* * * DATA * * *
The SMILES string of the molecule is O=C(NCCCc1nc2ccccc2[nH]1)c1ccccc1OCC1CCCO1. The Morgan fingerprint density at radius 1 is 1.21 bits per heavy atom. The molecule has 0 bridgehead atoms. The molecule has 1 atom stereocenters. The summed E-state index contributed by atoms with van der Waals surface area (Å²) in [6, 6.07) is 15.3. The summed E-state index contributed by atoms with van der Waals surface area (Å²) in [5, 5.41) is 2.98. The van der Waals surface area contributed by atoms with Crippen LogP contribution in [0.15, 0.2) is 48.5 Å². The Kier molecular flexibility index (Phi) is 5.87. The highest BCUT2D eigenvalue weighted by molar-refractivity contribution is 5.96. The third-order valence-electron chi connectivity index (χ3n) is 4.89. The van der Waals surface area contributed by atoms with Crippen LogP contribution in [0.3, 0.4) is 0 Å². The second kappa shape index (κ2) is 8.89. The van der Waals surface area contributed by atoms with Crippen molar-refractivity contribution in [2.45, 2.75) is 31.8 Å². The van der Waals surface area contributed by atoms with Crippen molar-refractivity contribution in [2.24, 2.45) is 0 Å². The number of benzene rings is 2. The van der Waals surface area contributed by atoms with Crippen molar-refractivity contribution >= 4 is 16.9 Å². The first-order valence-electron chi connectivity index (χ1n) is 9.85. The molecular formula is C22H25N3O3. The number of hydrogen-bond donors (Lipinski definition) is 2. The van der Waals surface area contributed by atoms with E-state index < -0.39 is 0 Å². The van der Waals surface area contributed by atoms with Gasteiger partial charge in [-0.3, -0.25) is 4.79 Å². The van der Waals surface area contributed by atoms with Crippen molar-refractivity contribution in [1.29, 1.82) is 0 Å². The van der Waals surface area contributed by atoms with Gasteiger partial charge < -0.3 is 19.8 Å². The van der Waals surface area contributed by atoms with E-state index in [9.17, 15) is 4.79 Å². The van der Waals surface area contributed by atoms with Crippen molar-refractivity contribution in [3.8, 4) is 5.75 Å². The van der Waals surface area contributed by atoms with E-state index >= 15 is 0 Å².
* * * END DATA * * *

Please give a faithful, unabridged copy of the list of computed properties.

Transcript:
The SMILES string of the molecule is O=C(NCCCc1nc2ccccc2[nH]1)c1ccccc1OCC1CCCO1. The Morgan fingerprint density at radius 1 is 1.21 bits per heavy atom. The molecule has 0 bridgehead atoms. The molecule has 1 atom stereocenters. The summed E-state index contributed by atoms with van der Waals surface area (Å²) in [6, 6.07) is 15.3. The summed E-state index contributed by atoms with van der Waals surface area (Å²) in [5, 5.41) is 2.98. The van der Waals surface area contributed by atoms with Crippen LogP contribution in [0.15, 0.2) is 48.5 Å². The Kier molecular flexibility index (Phi) is 5.87. The highest BCUT2D eigenvalue weighted by molar-refractivity contribution is 5.96. The third-order valence-electron chi connectivity index (χ3n) is 4.89. The van der Waals surface area contributed by atoms with Crippen LogP contribution in [0.3, 0.4) is 0 Å². The second kappa shape index (κ2) is 8.89. The van der Waals surface area contributed by atoms with Crippen molar-refractivity contribution in [2.45, 2.75) is 31.8 Å². The van der Waals surface area contributed by atoms with Crippen molar-refractivity contribution in [2.24, 2.45) is 0 Å². The number of benzene rings is 2. The van der Waals surface area contributed by atoms with Crippen molar-refractivity contribution >= 4 is 16.9 Å². The first-order valence-electron chi connectivity index (χ1n) is 9.85. The molecular formula is C22H25N3O3. The number of hydrogen-bond donors (Lipinski definition) is 2. The van der Waals surface area contributed by atoms with E-state index < -0.39 is 0 Å². The van der Waals surface area contributed by atoms with Gasteiger partial charge in [-0.3, -0.25) is 4.79 Å². The van der Waals surface area contributed by atoms with Crippen molar-refractivity contribution in [1.29, 1.82) is 0 Å². The van der Waals surface area contributed by atoms with Gasteiger partial charge < -0.3 is 19.8 Å². The van der Waals surface area contributed by atoms with E-state index in [9.17, 15) is 4.79 Å². The van der Waals surface area contributed by atoms with Crippen molar-refractivity contribution in [3.8, 4) is 5.75 Å². The van der Waals surface area contributed by atoms with E-state index >= 15 is 0 Å².